I’m not sure how many of you will have come across the old McGraw Hill advertisement popularly know as: “The Man in The Chair”? It's a marketing and advertising classic.
It’s also something of a direct marketing education staple too. I remember it being pulled out a handful of times when I was on the IDM’s Direct Marketing Diploma course back in 1991 (sigh . . . seems like just yesterday).
Originally used in 1958, this advertisement became so influential that it was voted the best business ad of the 20th century by Business Marketing Magazine in 1999 (now B2B Online).
My guess is that it’s still a staple favorite of direct marketing speakers and educators, because it really drives home the message that there’s quite a mountain to be climbed when it comes to winning new customers.
And, for that matter . . . new donors.
“The Man in the Chair” is probably less well known in fundraising circles than in the commercial marketing world, but that’s a great shame, because it has a lot to teach fundraisers too.
Here's my 'fundraising' version, “The Donor in the Chair”, which I hope will show why:
Donor recruitment is not easy. And it’s not cheap. But the biggest mistake you can possibly make is to try it once, look at the results and conclude: recruitment doesn’t work for us.
Of course it does. You just have to keep at it.
Not via one channel and one channel alone. But through a combination of channels: page ads, outbound telephone, online, cold direct mail, unaddressed mail/letter box drops, social media, face to face.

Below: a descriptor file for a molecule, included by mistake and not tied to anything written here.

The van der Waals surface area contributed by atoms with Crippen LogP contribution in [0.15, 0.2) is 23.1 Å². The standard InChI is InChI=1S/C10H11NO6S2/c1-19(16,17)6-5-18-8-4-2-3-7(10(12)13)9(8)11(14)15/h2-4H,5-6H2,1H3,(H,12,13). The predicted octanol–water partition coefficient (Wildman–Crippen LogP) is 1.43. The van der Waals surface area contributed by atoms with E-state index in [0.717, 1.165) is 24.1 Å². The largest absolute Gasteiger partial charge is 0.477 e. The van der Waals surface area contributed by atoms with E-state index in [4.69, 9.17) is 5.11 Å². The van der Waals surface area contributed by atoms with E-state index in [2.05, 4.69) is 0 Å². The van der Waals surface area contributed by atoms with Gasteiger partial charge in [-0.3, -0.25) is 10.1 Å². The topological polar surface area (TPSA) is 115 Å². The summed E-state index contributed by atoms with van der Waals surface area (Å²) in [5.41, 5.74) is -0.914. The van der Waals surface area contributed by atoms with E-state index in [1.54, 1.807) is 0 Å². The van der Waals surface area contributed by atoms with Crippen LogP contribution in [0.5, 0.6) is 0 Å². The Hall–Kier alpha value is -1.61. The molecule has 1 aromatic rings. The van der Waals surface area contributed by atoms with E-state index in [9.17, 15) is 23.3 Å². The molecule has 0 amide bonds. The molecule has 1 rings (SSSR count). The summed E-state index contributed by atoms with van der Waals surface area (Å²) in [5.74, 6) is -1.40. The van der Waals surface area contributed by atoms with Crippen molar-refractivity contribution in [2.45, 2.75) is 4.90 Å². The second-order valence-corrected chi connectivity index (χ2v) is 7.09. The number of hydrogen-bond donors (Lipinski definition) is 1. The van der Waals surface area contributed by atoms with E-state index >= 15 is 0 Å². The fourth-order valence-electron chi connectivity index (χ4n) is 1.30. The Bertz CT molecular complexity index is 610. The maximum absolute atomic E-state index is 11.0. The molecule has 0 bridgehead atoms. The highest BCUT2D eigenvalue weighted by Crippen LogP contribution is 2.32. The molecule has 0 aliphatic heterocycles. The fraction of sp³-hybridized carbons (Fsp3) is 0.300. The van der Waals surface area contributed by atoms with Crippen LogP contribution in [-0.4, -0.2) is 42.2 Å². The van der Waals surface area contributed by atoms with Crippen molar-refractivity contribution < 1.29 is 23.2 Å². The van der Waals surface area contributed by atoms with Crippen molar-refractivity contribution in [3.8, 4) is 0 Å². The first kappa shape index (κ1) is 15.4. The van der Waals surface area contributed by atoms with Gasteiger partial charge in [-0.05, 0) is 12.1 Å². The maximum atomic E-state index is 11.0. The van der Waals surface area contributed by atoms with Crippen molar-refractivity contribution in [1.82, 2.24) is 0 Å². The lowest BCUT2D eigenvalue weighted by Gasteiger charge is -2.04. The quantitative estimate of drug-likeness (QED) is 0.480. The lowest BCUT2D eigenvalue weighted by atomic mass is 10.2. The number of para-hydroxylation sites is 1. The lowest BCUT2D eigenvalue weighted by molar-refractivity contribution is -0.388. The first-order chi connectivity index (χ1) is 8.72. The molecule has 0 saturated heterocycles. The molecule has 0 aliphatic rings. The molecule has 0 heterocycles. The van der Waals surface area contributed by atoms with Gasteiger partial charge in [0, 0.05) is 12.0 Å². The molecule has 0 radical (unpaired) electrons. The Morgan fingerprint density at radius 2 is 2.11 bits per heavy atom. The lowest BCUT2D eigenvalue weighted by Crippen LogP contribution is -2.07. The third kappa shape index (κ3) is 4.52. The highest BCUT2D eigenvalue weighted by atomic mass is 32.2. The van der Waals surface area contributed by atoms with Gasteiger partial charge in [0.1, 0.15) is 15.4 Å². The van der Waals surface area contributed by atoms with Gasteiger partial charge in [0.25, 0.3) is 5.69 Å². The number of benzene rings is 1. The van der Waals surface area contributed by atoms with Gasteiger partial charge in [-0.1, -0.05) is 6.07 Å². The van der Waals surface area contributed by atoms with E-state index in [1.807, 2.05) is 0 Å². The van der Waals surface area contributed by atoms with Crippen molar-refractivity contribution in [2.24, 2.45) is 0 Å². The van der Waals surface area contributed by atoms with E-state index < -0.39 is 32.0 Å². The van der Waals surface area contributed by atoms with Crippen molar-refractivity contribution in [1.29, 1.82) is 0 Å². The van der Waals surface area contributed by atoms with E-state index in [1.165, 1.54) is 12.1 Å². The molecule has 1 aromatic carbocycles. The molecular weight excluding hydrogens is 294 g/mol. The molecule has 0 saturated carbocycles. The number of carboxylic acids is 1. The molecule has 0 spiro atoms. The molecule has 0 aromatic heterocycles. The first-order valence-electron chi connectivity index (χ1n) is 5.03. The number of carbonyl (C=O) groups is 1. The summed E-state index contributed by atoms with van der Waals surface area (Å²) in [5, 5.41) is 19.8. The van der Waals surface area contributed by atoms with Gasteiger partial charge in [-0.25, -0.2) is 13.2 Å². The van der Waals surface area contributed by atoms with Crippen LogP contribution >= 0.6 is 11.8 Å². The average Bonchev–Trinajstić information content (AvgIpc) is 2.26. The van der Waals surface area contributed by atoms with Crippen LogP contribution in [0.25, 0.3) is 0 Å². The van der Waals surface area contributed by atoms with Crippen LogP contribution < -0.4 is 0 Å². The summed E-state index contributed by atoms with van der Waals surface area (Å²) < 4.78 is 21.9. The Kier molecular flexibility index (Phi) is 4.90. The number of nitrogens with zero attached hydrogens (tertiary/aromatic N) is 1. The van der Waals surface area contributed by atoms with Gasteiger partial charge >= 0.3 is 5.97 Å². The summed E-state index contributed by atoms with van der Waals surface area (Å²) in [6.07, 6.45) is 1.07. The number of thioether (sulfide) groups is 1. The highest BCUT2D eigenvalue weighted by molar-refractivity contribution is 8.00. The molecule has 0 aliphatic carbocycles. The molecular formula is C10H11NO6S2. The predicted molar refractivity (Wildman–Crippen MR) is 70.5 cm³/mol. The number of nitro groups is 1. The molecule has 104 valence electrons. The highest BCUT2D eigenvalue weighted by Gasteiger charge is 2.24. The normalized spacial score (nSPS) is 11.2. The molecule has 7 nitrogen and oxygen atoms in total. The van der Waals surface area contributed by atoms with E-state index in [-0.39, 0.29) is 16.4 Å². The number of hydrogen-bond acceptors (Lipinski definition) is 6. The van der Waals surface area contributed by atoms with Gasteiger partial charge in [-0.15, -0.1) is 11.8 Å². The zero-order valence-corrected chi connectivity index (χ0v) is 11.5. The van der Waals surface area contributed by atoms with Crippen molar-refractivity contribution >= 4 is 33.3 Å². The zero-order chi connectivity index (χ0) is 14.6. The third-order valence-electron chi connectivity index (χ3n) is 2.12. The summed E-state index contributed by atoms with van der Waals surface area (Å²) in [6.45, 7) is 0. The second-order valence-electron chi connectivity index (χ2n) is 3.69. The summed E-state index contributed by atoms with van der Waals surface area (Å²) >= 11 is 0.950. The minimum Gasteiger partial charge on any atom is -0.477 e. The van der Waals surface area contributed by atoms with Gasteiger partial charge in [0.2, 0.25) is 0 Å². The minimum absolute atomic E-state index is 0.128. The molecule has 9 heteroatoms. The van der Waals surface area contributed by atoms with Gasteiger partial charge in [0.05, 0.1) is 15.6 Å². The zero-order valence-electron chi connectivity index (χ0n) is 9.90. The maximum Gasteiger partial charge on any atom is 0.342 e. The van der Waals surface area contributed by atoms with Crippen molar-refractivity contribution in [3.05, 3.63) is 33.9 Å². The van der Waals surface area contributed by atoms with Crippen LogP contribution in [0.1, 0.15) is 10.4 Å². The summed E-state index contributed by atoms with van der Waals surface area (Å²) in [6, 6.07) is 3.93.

Apply the fundamentals first . . . make sure you answer the objections above and do it quickly. You have a matter of thirty seconds or so to communicate . . .
1. Who you are
2. What your organization does
3. Who you help and how you help them
4. What's unique about the way you make a difference in their lives
5. Why they should trust you with their money*
6. Exactly what you’ll do with it if they make a donation
7. Proof that it will get where it’s supposed to go and have real impact
*Expert endorsements and beneficiary testimonials are worth their weight in gold here.
Having applied the fundamentals, you have to keep trialing, testing, improving and refining. And two things will happen.
Firstly, you will recruit new donors. And in numbers. And over time a substantial proportion of them will become increasingly valuable and profitable to your organisation.
Secondly, your recruitment efforts will themselves become increasingly cost effective. Yes, it really is possible to recruit new donors at a 1 to 1 cost ratio. Or even better.
The absolute worst thing you can do, is turn your back on donor recruitment altogether, and simply hope that new supporters will show up in enough numbers to cancel out your natural attrition rates.
Your donor base is a leaky bucket. You can try to plug the leak, but the best you can hope to do is slow it down.
The harsh reality is that donors will keep leaking out the bottom. And the only solution is to keep pouring new ones in at the top.
Maybe “The Donor in the Chair” can help you the next time you’re putting a recruitment campaign together.
Print her off and pin her to your notice board. Treat her mantra as your antidote to failure, your reminder to apply the fundementals, and your encouragement to keep at it.